A prize of $5 in gold to the best gentleman skater in Atchison on New Year’s night at the Palace rink, open to all gentleman skaters except C.C. Finney. A committee of ladies will give the decision. Music by Geo. Roth’s band. Dancing at 10 p.m. Matinee for ladies and children in the afternoon. Admission, 10 cents; skates, 5 cents extra.

In 1913, Charles was elected mayor of Atchison, but his time as mayor was short lived. In 1916, Charles was forced to resign after a scandal involving alcohol being sold at the local Eagles Lodge. As part of a plea deal with the state’s attorney, Charles was forced to step down.

Agnes Finney lived in the Sallie House until her death on November 28, 1939. Agnes died inside the Sallie House. For a short time before her death, Agnes rented out the house to boarders possibly to assist her with bills. Her brother Charles later passed on March 24, 1947.

After the passing of the Finney’s several people owned the Sallie House, but it would not receive any attention until a couple moved into the home in the 90’s.

The Sallie House

The Sallie House began receiving international attention after Debra, and Tony Pickman moved into the house on Dec 31, 1992. A well-known paranormal show from the 90’s called Sightings went to investigate the house after the Pickman’s claimed the house to be haunted.

The Pickman’s claimed that something paranormal was inside their house that would cause objects to move, small fires to begin, and physical scratch marks to appear on Tony.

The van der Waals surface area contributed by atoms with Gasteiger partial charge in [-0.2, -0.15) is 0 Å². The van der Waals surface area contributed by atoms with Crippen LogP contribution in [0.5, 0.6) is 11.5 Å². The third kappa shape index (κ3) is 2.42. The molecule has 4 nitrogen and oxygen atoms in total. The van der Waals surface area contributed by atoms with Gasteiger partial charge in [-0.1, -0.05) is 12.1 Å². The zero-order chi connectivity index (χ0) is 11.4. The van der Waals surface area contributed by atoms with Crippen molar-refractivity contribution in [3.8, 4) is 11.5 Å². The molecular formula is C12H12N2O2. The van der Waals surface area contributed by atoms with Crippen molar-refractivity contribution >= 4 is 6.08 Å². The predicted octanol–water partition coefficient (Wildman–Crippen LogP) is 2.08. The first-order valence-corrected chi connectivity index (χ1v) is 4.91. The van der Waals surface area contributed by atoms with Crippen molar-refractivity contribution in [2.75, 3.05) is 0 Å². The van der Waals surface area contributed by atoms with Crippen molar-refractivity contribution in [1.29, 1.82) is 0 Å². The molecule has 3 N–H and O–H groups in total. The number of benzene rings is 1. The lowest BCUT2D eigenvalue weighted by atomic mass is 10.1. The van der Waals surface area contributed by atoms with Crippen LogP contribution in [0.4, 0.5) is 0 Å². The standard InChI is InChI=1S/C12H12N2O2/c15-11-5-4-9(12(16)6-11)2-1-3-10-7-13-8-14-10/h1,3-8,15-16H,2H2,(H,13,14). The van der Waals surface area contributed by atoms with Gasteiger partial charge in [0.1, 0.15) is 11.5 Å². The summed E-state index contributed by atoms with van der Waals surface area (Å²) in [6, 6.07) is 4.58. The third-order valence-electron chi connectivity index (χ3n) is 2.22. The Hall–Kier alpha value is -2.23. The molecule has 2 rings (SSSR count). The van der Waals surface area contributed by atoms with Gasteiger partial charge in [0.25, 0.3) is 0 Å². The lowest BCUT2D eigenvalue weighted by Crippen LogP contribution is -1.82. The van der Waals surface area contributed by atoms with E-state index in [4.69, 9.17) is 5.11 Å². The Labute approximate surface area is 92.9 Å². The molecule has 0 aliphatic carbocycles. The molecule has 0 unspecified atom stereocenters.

Sightings titled the episode “The Heartland Ghost.” It was during the filming of the episode that a shocked crew witnessed scratches appear on Tony’s body right before their eyes. The terrifying incident occurred on numerous occasions while the film crew was in the home.

Is was psychic Peter James that gave the entity the name Sallie, and asked if anybody in the medical field ever lived in the house. Sightings conducted an investigation and were able to confirm James’ theories and found the name, Sallie Isabel Hall.

It was also during Sightings visits to the Sallie House that the tenant before the Pickmans claimed her daughter would speak to a little girl named Sallie and also blame the imaginary girl for incidents in the house. However, it should be noted that this former tenant did not come forward with the name Sallie had been given and the house was receiving attention.

Sallie is said to have died on February 23, 1905. Her date of birth is not known due to the grave markings being so worn down over the years. Sallie reportedly died from a “complication of diseases,” which does match with the story of a young girl receiving neglectful medical treatment and dying from pneumonia.

It is doubtful that Sallie Isabel Hall is the same Sallie James spoke of. Sallie Isabel Landers Hall was not a little white girl, she was a black woman born in July of 1871. At the time of her death, Sallie had been married for 16-years and during that time given birth to 14 children. Her death is also listed as occurring at 821 North First Street.

While it is known that several people died inside the Sallie House, there is no evidence backing the claim that a young girl named Sallie was one of them. Michael Finney, Agnes Finney, William True, and at least one other family member are known to have died inside the house.

Those who have gone into the Sallie House searching for a paranormal experience give mixed responses. Some claim that they have experienced things in the house, and others claim that they experienced nothing. There are several parts of the story that are unverifiable, even with public records. There are tours available of the Sallie House for you to draw your own conclusion.